Tiny blackpoll warblers are champions of long-distance flight

By David Spector For the Gazette
September 19, 2020

In June 1919, aviators John Alcock and Arthur Brown flew in a Vickers Vimy airplane from Newfoundland to Ireland in what is often considered the first nonstop transatlantic flight. If instead of heading east they had flown south, they would have traversed an even longer transatlantic route across the western Atlantic Ocean to northern South America.

They would not, though, have been the first to accomplish that flight.

Each fall, tens of millions of birds leave eastern Canada and the northeastern United States heading nonstop to their South American homes, which they have done for many thousands of years before Alcock and Brown’s celebrated feat.

Most of the tropical birds that visit North America to breed return south in the fall through the southern United States. Many follow the western coast of the Gulf of Mexico through Texas, while others head through Florida to the West Indies or Yucatán, and some fly straight across the Gulf. Relatively few species fly the direct route across the western Atlantic from northeastern North America to northern South America.

You can observe flight patterns by watching the weather radar at night (when most birds migrate). On most late summer and fall nights with heavy migration, the flight direction in the Northeast is northeast to southwest, roughly parallel to the coastline. On some nights, though, radar shows many birds headed south, directly over the Atlantic. The most numerous of these direct migrants is probably the blackpoll warbler.

A blackpoll warbler in the fall, fattening for its flight to South America. It does not have the black cap of the spring male that gives the species its name. John Van de Graaff

Blackpoll warblers breed abundantly in boreal forest from Alaska to Newfoundland and, in small numbers, as far south as Mount Greylock here in western Massachusetts. The population of this species is estimated to be about 60 million birds, and in September and October most of those move to the eastern states and provinces, from Virginia to Nova Scotia. These birds then pause for three to four weeks as they eat and convert insects and fruits to fat to fuel their long flight.

A blackpoll warbler arriving in September in western Massachusetts from its northern breeding grounds is likely to measure close to its lean body weight of about 11 grams (roughly a third of an ounce). By the time it leaves for South America, it will have almost doubled its bulk to about 20 grams. Most of that gain will be lost over 3½ days of nonstop flying to the bird’s South American home.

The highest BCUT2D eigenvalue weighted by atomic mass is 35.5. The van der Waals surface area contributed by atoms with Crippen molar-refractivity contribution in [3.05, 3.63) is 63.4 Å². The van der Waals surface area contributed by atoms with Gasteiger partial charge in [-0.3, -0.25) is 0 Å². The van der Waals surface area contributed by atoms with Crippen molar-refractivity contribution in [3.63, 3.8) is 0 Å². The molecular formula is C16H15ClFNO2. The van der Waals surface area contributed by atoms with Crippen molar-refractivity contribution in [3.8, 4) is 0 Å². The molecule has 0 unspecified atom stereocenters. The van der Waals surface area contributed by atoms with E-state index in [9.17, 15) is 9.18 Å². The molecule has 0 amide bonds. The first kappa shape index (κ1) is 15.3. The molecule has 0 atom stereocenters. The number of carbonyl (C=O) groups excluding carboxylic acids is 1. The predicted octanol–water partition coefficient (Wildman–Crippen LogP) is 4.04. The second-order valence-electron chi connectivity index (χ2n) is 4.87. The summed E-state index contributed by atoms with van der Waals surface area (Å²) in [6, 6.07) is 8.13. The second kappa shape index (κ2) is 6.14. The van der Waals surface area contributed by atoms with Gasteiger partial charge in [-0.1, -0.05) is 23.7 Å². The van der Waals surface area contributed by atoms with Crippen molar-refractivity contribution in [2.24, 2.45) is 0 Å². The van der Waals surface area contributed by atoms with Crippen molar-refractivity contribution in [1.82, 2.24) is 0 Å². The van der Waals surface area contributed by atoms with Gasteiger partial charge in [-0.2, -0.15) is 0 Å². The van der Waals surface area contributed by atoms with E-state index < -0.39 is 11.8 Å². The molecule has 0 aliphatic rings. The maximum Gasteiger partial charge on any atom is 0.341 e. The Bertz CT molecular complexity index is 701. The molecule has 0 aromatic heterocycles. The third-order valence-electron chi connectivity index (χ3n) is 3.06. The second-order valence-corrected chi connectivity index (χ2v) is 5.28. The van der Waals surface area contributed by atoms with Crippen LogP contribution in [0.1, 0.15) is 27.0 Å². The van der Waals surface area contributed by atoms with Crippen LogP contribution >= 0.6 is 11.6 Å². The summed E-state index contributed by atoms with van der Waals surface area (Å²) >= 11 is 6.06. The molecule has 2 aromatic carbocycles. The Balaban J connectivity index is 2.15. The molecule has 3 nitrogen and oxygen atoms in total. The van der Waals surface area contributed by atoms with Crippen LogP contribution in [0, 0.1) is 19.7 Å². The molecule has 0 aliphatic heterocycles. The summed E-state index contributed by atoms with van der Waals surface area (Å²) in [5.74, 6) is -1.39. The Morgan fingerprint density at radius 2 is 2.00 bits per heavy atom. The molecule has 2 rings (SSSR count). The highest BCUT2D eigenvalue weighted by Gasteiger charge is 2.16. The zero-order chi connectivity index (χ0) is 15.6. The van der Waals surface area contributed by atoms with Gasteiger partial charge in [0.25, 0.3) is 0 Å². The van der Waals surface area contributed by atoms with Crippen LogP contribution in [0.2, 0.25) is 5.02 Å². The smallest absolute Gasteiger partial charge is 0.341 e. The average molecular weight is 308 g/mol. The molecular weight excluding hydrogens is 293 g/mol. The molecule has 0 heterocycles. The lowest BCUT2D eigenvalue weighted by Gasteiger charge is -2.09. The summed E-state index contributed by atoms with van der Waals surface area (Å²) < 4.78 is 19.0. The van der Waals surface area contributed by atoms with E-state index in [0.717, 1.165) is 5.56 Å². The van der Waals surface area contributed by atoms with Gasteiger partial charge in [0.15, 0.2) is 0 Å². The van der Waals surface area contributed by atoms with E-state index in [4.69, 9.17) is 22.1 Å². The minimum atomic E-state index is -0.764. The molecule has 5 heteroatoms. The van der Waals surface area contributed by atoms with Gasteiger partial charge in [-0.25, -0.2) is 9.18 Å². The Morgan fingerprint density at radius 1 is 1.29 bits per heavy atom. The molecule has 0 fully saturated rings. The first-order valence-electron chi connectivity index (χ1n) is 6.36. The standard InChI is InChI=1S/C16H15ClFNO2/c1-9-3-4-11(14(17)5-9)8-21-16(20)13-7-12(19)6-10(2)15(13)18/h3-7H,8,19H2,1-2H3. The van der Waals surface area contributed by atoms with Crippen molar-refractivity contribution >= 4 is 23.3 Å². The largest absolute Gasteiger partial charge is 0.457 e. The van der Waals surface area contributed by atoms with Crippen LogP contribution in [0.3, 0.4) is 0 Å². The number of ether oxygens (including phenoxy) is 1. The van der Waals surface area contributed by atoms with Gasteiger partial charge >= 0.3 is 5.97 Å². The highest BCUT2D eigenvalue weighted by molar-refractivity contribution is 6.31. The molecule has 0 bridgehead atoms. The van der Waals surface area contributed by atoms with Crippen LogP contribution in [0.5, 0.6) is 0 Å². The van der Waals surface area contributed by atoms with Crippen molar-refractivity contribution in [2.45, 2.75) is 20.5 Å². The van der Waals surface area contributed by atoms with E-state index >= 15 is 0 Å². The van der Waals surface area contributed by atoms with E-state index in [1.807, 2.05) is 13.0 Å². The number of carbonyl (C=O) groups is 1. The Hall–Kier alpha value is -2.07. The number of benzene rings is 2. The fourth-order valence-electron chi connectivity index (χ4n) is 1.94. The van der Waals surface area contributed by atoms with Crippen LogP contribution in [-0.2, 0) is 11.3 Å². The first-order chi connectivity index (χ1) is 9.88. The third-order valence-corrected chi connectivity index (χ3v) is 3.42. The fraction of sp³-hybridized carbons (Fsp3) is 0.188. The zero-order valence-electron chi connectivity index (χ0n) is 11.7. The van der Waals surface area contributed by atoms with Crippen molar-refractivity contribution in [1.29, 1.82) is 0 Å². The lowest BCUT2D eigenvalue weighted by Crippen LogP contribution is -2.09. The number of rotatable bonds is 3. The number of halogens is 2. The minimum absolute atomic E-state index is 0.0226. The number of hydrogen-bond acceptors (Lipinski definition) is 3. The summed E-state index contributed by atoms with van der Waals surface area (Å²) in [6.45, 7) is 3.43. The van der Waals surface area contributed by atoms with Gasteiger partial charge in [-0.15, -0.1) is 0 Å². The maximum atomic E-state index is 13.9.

How does a tiny bird find its way across open ocean between two continents?

Blackpoll warblers probably use a combination of the stellar, solar and magnetic navigation systems that scientists have documented for other birds. These birds typically leave after a cold front, when they are aided by the northwest tail winds; as they enter the tropics they encounter northeast trade winds that help to move them on to South America.

Throughout their flight they’re probably within earshot of others of their species who often give short call notes — it’s thought that adjusting their bearing to that of other birds might allow averaging their direction to eliminate small individual errors in orientation.

Whatever the details of navigation, most go the distance successfully. Some individuals come down on Bermuda or the islands of the Lesser Antilles, many undoubtedly drown in the ocean, and a handful of warblers inadvertently duplicate that 1919 feat and wind up in Europe.

A blackpoll warbler in the spring, showing the black cap that gives the species its name. John Van de Graaff

The blackpoll warbler gets its name from the crisp black crown of the breeding male (“poll” in this sense meaning “top or back of the head”). At this time of year, though, all blackpoll warblers, female and male, old and young, are rather nondescript yellowish warblers with white wing-bars and dull streaking. Close attention to detail, informed by a good field guide, can allow you to distinguish the fall blackpoll warbler from the similar bay-breasted and pine warblers.

Human travel is time-consuming and expensive. In current conditions, travel to see blackpoll warblers is even more difficult than usual, with restrictions to reduce virus spread and political differences between the regimes in Washington and Caracas.

You needn’t, though, trek into a Canadian boreal forest or fly to a Venezuelan tropical forest to see this tropical/boreal bird. Now, in September or October, any tree here in western Massachusetts could serve as a rest stop for a fattening blackpoll warbler as it prepares to launch on its annual transatlantic voyage.

David Spector is a retired biologist and former board president of the Hitchcock Center for the Environment.

Earth Matters has been a project of the Hitchcock Center for the Environment for 11 years. In response to the Covid-19 crisis, the Hitchcock Center has developed special new programming, but their doors remain closed to the public and their budget is severely impacted. To help the Hitchcock Center through this very challenging time, please make a donation.

Earth Matters, written by staff and associates of the Hitchcock Center for the Environment at 845 West St., Amherst, appears every other week in the Daily Hampshire Gazette. For more information, call 413-256-6006, or write to us.

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